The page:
CRANFORD— Police Lt. James Wozniak, a member of the force for 23 years, will
be the next township police chief.
The Township Committee made the decision last week after a closed door meeting, but it was decided not to make an official announcement until Oct. 1 because there were still small details to work out. However, according to one source, the 43 member police force was told Sept. 12 that Wozniak would be the next top cop.
According to another source, who has been closely involved with the selection process, when all was said and done, the choice was not difficult.
“Lt. Wozniak was the best choice for Cranford,” the source noted, adding that while the three other candidates — Lt. Stephen Wilde, Lt. Edward Davenport and Capt. Joseph Van Bergen — all had excellent qualifications and did well in the interview and testing process, Wozniak came out as the person who was the “best fit.”
Wozniak, who began his career as a street patrolman, worked his way through the ranks. Married and the father of three children, he lives in Cranford.
Although sources close to the issue refused to discuss why a decision was made to delay public announcement of the new police chief, one member of the governing body did suggest there were “loose ends to wrap up.”
“We have several things to wrap up before this announcement. They are minor things but still require attention,” said the source.
Apparently, the delay involves the timing surrounding Police Chief Eric Mason’s activation of the retirement papers to the state, which have been on hold since late May. In May questions surfaced regarding a new state treasury regulation involving public employees retiring from one public position and moving immediately into another.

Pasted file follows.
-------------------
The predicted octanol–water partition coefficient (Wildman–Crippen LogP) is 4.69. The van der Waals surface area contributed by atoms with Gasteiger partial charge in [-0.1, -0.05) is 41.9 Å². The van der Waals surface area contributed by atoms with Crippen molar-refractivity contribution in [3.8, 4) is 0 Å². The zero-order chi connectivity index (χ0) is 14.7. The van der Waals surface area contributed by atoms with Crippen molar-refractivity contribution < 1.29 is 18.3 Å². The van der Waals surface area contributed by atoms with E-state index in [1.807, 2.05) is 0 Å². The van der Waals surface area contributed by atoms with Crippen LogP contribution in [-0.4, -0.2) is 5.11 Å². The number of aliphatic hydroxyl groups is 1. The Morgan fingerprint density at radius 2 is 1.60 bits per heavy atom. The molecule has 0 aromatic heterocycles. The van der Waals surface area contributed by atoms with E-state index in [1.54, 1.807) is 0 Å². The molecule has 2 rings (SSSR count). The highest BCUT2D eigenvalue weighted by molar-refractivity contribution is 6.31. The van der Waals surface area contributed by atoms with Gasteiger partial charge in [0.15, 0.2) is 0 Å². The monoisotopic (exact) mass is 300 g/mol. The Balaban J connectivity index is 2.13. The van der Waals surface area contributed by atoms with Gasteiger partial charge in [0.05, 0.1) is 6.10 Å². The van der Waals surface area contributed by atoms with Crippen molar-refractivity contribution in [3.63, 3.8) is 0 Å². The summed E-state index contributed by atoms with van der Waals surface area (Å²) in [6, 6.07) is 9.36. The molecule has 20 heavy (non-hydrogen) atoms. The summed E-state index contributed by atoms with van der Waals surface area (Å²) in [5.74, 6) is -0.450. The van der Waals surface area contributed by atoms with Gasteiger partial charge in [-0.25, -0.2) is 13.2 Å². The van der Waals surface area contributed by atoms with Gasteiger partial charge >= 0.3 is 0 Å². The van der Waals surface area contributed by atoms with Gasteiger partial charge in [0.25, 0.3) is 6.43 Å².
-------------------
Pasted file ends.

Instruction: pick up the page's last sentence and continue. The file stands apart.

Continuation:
This threw a wrench into the the township’s decision for Mason to retire as police chief and transition into the administrator position permanently as of June 1. Mason assumed the duel role of police chief and administrator Sept. 12, 2011 when former township administrator Marlena Schmid was placed on paid administrative leave.
Schmid remained on leave until the end of the year when she was permanently let go. Details surrounding her dismissal have not been made public nor has there been any indication how much severance Schmid received.
According to Deputy Mayor Andis Kalnins, the township is prepared to move forward at this point with appointing Mason as administrator. There is some confusion, though, whether the township actually received clarification from the state regarding the new state regulation, which took effect March 1.
The new regulation required that any public employee intending to collect a pension from the state not take another position in the same municipality for 180 days. However, because the township committee agreed to Mason retiring as chief and taking on the administrator position prior to March 1, this presented a problem that required input from the state treasury department.
Township records indicated that it was Feb. 28 when the governing body unanimously approved Mason to take over as administrator when he retired May 31. This was prior to the new regulation going into effect March 1.
In June State Treasury Department head Bill Quinn said the question of whether the regulation applied or not was “murky.” Because of this, the issue had to be investigated, but Quinn said unless there was evidence to the contrary, the fact the township committee did not know about the new regulation and they unanimously approved hiring Mason as administrator at a public meeting Feb. 28, it was unlikely the matter would become an issue.
According to Mason, neither he or his attorney received any clarification from the state, but Kalnins did say at the end of August the governing body was now clear on how to proceed. Following this, the township resumed interviews with the four candidates for police chief, and subsequently selected Wozniak as the new police chief last week.